Make sure of the “rules” before building a conservatory or orangery

Why do some UK home owners still take the real illegal risk of erecting a conservatory or orangery without consent? Or why would a property owner build a larger conservatory or orangery than they should, somehow expecting to get away with it, purely because a “neighbour” had previously broken the planning laws and seemingly gotten away with it, or “their builder” had allegedly told them they did not need planning (like builders are experts on planning laws!).

Whilst it is totally wrong that some property owners have got away with it in the past, it does not make building an illegal conservatory or orangery right, especially now the planning laws and building regulations have been significantly tightened. It is not so clever nowadays, if having spent between ten and say fifty thousand pounds on a conservatory or orangery, a home owner then gets an enforcement notice to demolish it or reduce it in size! Some chap in Beaconsfield in Bucks built a large non-approved conservatory onto the rear of his premises, which obviously cost him a fortunate, but not as much as it eventually did, as he had to pay out three times. Once for the initial build, once for the demolition, and once for rebuilding a smaller conservatory with a lower roof.

Understanding what you can and cannot build conservatory and orangery wise is worth finding out

Understanding what you can and cannot build conservatory and orangery wise is worth finding out

Understanding the many conservatory planning “rules” can be a bit of a minefield in itself, as getting actual definitive answers from a local council’s planning department on what one can and cannot build onto a property is almost impossible, as most tend to say the only way you can know for certain is to make a formal planning application to your local council’s planning officers.

Many councils in the Home Counties have different rules, and different interpretations of the conservatory planning laws, plus each property can have it’s own unique location, materials and circumstantial criteria that may even vary from the neighbour’s property next door.

As an example, lets take the London Borough of Hillingdon’s guidelines for building a conservatory or orangery. According to their “Design and Accessibility Statement”, any new structure should “always be designed so as to appear subordinate to the original house. For terraced and semi-detached houses with plots less than 5m wide, a 3.3m projection is acceptable, or 3.6m projection if the plot is more than 5m wide. Detached houses can have a projection of 4m.” All these projections assume that the position of the conservatory or orangery does not interfere with each neighbours right to light. It is worth remembering that all conservatory width and depth planning limitation dimensions based on the total width or depth including guttering, so the internal dimensions obviously need to be reduced to accommodate the width of any guttering.

Any new conservatory or orangery built in Hillingdon Borough Council’s area must not result in any significant loss of daylight, sunlight or outlook to neighbouring properties, and it must not extend beyond a 45-degree line of sight taken from the middle of the nearest neighbours kitchen window or habitable room. Most local authorities in the Western Home Counties, such as Wycombe District Council and South Bucks District Council planning departments tend to operate a 60-degree rule, so it is important to check what your local councils planning rules for conservatories and orangeries are.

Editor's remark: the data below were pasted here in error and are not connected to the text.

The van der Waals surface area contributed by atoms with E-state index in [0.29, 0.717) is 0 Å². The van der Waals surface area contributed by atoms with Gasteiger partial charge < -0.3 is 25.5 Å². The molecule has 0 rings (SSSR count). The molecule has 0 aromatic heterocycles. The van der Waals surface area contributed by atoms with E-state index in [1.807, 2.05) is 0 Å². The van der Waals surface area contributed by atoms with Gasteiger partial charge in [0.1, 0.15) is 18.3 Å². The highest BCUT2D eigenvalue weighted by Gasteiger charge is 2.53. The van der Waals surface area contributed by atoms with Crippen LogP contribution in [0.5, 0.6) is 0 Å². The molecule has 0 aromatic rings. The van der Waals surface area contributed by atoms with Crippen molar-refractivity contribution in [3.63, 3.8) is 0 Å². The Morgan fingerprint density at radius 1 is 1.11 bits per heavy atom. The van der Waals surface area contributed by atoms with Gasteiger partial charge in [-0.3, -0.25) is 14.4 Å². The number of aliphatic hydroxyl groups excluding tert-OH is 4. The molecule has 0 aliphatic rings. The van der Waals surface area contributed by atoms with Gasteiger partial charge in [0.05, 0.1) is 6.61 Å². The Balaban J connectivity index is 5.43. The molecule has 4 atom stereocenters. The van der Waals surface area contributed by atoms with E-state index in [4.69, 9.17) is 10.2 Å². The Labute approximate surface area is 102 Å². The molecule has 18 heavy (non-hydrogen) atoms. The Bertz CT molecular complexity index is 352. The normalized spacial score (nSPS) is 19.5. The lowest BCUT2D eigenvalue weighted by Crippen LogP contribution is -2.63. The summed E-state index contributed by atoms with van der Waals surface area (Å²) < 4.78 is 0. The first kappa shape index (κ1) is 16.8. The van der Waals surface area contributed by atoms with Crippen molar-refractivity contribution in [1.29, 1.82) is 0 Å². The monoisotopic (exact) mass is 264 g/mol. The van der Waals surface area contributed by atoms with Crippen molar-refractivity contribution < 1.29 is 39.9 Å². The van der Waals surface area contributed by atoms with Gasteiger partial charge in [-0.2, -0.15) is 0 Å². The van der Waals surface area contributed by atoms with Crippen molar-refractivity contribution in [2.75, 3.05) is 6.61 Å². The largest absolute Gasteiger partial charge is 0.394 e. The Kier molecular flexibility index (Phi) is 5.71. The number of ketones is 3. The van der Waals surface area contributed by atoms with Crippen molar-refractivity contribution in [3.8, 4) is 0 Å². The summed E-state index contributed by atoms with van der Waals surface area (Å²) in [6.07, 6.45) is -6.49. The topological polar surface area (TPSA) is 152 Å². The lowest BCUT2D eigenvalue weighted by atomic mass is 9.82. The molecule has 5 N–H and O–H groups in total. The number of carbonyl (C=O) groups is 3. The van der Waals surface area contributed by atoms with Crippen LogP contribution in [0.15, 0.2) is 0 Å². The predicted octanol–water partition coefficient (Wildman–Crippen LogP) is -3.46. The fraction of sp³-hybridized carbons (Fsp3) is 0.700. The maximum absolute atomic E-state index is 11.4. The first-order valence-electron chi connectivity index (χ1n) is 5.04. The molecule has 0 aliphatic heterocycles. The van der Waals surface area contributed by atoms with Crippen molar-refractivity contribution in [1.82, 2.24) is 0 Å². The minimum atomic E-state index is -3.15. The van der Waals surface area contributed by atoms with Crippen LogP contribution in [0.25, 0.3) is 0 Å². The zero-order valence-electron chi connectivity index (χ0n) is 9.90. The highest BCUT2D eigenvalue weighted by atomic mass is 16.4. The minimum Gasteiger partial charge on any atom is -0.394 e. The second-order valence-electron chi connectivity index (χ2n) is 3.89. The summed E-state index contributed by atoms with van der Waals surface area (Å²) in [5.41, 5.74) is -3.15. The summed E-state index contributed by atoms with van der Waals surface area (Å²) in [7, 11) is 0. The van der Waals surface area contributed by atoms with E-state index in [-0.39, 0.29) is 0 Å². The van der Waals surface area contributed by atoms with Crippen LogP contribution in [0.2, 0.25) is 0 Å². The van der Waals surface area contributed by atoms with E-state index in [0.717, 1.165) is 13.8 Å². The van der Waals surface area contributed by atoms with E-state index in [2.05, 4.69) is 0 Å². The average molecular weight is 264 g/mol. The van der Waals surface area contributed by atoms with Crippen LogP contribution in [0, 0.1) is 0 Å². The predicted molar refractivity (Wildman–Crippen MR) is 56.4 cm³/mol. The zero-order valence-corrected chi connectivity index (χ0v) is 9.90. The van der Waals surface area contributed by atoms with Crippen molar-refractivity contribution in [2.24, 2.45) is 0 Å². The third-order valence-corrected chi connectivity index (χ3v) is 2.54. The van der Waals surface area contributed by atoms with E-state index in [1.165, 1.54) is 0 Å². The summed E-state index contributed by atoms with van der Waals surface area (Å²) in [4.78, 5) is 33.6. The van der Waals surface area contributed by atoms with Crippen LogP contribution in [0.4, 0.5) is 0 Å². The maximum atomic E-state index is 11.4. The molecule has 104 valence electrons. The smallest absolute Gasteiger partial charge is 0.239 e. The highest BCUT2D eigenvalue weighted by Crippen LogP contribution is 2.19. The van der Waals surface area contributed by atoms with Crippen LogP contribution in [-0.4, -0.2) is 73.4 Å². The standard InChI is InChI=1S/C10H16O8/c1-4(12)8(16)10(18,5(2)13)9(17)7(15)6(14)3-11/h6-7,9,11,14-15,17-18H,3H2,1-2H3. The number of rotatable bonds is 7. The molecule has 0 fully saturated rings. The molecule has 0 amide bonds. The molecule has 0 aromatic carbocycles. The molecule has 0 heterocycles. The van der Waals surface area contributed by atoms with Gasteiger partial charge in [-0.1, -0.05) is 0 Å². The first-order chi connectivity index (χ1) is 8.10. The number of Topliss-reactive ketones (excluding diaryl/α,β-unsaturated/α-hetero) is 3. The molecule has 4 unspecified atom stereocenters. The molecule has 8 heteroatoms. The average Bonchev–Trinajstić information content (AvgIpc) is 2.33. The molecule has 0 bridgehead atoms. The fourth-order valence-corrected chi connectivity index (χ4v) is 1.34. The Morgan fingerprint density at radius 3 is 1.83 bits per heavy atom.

Each new conservatory or orangery must conform to the Garden Space Standards, retaining at least 40 sq.m. of the garden after a conservatory or orangery is built onto a two bedroom house, 60 sq.m. in the case of a three bedroom house and 100 sq.m. if built onto a four bedroom house.

There are height limits for conservatory and orangery roofs. Again as an example, Hillingdon Borough Council state that “the roof should not exceed 3.4m at its highest point. Generally roof designs must not significantly obstruct sunlight and daylight to any adjoining neighbour’s property.” The roof must be glazed in a material of 75% translucency, whilst vertical glazed surfaces must cover a minimum of 50% of the total vertical area. All vertical glazing within 800mm of the floor must be glazed with toughened glass.

To avoid having to apply for Building Regulations, any new conservatory or orangery needs to have an internal area no greater than 30 sq.m. plus have an independent heating system (if it has one at all), and there must be lockable external doors between the conservatory and the existing property.

According to the Hillingdon Design and Accessibility Statement, the Building Research Establishment’s report “Site Layout Planning for Daylight and Sunlight 1991? recommends that suitable daylight to habitable rooms is achieved where a 25-degree vertical angle taken from a point 2m above the floor of the fenestrated elevation is kept unobstructed.

Ventilation is a very important constituent part of any new conservatory or orangery, the more the better. Roof vents are highly preferable, as they act as a chimney, allowing the heat that always builds up under a conservatory or orangery roof to escape. Officially, the rules on ventilation for North facing conservatories, require openings of 15% of the floor area, and for South facing conservatories, openings of 25% of the floor area are required as a minimum (it is wise to build in as much ventilation as possible if you want a pleasant and habitable room on hot sunny days!).

The above guidelines represent only some of the many conservatory and orangery planning rules, so if you are planning to build either, or want advice on whether or not you need planning permission for a future conservatory or orangery project, simply request a free no obligation consultation from an experienced design expert.